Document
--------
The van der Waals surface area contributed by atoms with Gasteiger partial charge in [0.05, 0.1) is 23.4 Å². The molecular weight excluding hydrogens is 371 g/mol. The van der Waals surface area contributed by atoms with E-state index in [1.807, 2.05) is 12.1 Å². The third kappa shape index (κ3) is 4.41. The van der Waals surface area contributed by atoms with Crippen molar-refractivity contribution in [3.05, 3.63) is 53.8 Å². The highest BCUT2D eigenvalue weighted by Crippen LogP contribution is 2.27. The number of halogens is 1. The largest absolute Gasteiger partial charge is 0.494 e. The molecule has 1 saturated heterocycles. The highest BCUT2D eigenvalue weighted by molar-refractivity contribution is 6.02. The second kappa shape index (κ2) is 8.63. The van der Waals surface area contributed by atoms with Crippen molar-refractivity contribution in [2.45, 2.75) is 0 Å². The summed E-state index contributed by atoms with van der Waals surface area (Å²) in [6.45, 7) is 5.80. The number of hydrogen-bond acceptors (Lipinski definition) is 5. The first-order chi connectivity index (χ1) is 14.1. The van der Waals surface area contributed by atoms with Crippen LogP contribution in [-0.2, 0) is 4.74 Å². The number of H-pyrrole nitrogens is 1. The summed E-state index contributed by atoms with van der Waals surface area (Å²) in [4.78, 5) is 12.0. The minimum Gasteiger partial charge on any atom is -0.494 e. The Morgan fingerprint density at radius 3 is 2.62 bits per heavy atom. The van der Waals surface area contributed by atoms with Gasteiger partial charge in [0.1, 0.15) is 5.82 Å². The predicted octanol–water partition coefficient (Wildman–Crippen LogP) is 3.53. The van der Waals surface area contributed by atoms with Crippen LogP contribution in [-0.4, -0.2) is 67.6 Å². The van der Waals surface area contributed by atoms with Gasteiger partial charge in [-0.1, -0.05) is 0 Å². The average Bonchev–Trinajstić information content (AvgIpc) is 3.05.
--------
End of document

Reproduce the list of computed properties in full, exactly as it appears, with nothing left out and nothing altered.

The van der Waals surface area contributed by atoms with Gasteiger partial charge in [0.05, 0.1) is 23.4 Å². The molecular weight excluding hydrogens is 371 g/mol. The van der Waals surface area contributed by atoms with E-state index in [1.807, 2.05) is 12.1 Å². The third kappa shape index (κ3) is 4.41. The van der Waals surface area contributed by atoms with Crippen molar-refractivity contribution in [3.05, 3.63) is 53.8 Å². The highest BCUT2D eigenvalue weighted by Crippen LogP contribution is 2.27. The number of halogens is 1. The largest absolute Gasteiger partial charge is 0.494 e. The molecule has 1 saturated heterocycles. The highest BCUT2D eigenvalue weighted by molar-refractivity contribution is 6.02. The second kappa shape index (κ2) is 8.63. The van der Waals surface area contributed by atoms with Crippen molar-refractivity contribution in [2.45, 2.75) is 0 Å². The summed E-state index contributed by atoms with van der Waals surface area (Å²) in [6.45, 7) is 5.80. The number of hydrogen-bond acceptors (Lipinski definition) is 5. The first-order chi connectivity index (χ1) is 14.1. The van der Waals surface area contributed by atoms with Crippen LogP contribution in [-0.2, 0) is 4.74 Å². The number of H-pyrrole nitrogens is 1. The summed E-state index contributed by atoms with van der Waals surface area (Å²) in [4.78, 5) is 12.0. The minimum Gasteiger partial charge on any atom is -0.494 e. The Morgan fingerprint density at radius 3 is 2.62 bits per heavy atom. The van der Waals surface area contributed by atoms with Gasteiger partial charge in [0.1, 0.15) is 5.82 Å². The predicted octanol–water partition coefficient (Wildman–Crippen LogP) is 3.53. The van der Waals surface area contributed by atoms with Crippen LogP contribution in [-0.4, -0.2) is 67.6 Å². The van der Waals surface area contributed by atoms with Gasteiger partial charge in [-0.1, -0.05) is 0 Å². The average Bonchev–Trinajstić information content (AvgIpc) is 3.05.